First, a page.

• [0047]
    FIGS. 2A-2D show, in diagrammatic form, cross sectional views of a silicon surface at various stages of a process according to the second embodiment of the present invention. A thin layer of silicon nitride 2, of the order of 2-4 nm thick, is deposited on the surface of a silicon substrate 1 by LPCVD. FIG. 2A shows the silicon substrate 1 following nitride deposition. Nitride layer 2, as applied to the surface of silicon 1, is not a completely smooth film but contains some thickness variations. This is shown diagrammatically in FIG. 2A by depressions 3, 4. Depending on the thickness of the applied nitride layer, depressions may extend all the way to the silicon substrate surface, creating a plurality of apertures in the nitride layer, or they may extend only part of the way through the nitride layer, as shown in FIG. 2A. Also as shown in FIG. 2A, the depressions have different depths.
  • [0048]
    In the case where the depressions in the nitride layer do not extend all the way through the nitride layer, the silicon substrate is immersed in a solution which etches the silicon nitride. This solution could be, for example, a solution of 49% by weight aqueous hydrofluoric acid diluted with ten times its volume of water, or a mixture of hydrofluoric and nitric acid, such as a 1:50 by volume mixture of 49% by weight aqueous HF and 70% by weight nitric acid. The silicon nitride layer is gradually thinned in a uniform fashion. Eventually the nitride layer becomes sufficiently thin that the deepest depressions 3 expose the surface of silicon substrate 1, creating a plurality of apertures 5 in nitride layer 2. This is shown in FIG. 2B. Less deep depressions 4 in nitride layer 2 do not penetrate all the way through to silicon substrate 1 at this stage.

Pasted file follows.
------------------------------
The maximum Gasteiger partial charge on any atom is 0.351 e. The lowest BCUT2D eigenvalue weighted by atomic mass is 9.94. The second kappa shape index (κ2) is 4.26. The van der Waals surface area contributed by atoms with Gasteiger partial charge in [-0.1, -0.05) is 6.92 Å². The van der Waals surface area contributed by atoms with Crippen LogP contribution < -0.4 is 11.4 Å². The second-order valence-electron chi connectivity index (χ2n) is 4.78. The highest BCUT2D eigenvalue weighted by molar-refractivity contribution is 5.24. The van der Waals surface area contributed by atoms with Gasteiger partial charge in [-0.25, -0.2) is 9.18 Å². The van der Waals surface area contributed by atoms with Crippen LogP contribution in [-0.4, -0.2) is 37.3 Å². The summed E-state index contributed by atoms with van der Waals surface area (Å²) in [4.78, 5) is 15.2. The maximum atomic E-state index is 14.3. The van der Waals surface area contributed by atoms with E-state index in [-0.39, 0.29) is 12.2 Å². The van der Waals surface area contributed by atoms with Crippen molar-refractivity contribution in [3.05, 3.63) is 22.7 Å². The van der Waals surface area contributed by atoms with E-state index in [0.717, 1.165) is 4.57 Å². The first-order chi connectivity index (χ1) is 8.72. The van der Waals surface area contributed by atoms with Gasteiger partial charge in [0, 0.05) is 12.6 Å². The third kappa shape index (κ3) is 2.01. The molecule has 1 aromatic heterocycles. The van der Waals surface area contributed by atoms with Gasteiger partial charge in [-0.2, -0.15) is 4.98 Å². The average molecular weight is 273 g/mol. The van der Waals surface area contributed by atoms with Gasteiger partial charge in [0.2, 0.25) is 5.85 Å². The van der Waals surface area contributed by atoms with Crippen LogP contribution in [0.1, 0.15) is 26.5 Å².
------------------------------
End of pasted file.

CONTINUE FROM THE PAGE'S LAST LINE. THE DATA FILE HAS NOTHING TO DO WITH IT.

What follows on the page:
• [0049]
    Silicon substrate 1 is now immersed in a solution which etches silicon much faster than it etches silicon nitride, such as a 1:50 by volume mixture of 49% by weight aqueous HF and 70% by weight nitric acid. This results in the formation of etch pits 6 in silicon substrate 1 at the locations where apertures 5 had been formed, as shown in FIG. 2C. The thin layer of silicon nitride 2 overhanging the etch pits 6 is very fragile and breaks off, allowing access for fresh etchant to the etch pits 6. The etch pits 6 become larger as the etching process continues.